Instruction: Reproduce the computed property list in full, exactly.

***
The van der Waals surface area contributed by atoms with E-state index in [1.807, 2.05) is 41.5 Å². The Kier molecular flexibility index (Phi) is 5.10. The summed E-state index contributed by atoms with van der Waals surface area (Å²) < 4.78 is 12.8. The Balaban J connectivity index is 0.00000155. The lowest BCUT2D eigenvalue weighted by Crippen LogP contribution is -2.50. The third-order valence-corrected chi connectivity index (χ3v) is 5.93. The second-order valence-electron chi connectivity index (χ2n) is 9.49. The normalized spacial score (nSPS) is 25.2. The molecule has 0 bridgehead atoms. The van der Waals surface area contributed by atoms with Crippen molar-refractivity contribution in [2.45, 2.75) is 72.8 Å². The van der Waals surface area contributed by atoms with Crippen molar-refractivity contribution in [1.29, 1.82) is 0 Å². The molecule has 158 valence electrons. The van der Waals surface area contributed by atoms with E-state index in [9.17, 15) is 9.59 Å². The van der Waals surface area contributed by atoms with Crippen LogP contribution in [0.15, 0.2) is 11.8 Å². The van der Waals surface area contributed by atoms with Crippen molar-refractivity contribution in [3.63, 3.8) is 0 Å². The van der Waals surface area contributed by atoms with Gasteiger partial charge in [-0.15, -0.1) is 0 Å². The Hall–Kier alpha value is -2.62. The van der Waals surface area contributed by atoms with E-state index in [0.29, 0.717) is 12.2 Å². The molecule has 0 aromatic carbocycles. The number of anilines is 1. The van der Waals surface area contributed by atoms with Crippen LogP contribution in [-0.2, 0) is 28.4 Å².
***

The van der Waals surface area contributed by atoms with E-state index in [1.807, 2.05) is 41.5 Å². The Kier molecular flexibility index (Phi) is 5.10. The summed E-state index contributed by atoms with van der Waals surface area (Å²) < 4.78 is 12.8. The Balaban J connectivity index is 0.00000155. The lowest BCUT2D eigenvalue weighted by Crippen LogP contribution is -2.50. The third-order valence-corrected chi connectivity index (χ3v) is 5.93. The second-order valence-electron chi connectivity index (χ2n) is 9.49. The normalized spacial score (nSPS) is 25.2. The molecule has 0 bridgehead atoms. The van der Waals surface area contributed by atoms with Crippen molar-refractivity contribution in [2.45, 2.75) is 72.8 Å². The van der Waals surface area contributed by atoms with Crippen molar-refractivity contribution in [1.29, 1.82) is 0 Å². The molecule has 158 valence electrons. The van der Waals surface area contributed by atoms with E-state index in [9.17, 15) is 9.59 Å². The van der Waals surface area contributed by atoms with Crippen LogP contribution in [0.15, 0.2) is 11.8 Å². The van der Waals surface area contributed by atoms with Crippen molar-refractivity contribution in [3.63, 3.8) is 0 Å². The van der Waals surface area contributed by atoms with Gasteiger partial charge in [-0.15, -0.1) is 0 Å². The Hall–Kier alpha value is -2.62. The van der Waals surface area contributed by atoms with E-state index in [0.29, 0.717) is 12.2 Å². The molecule has 0 aromatic carbocycles. The number of anilines is 1. The van der Waals surface area contributed by atoms with Crippen LogP contribution in [-0.2, 0) is 28.4 Å².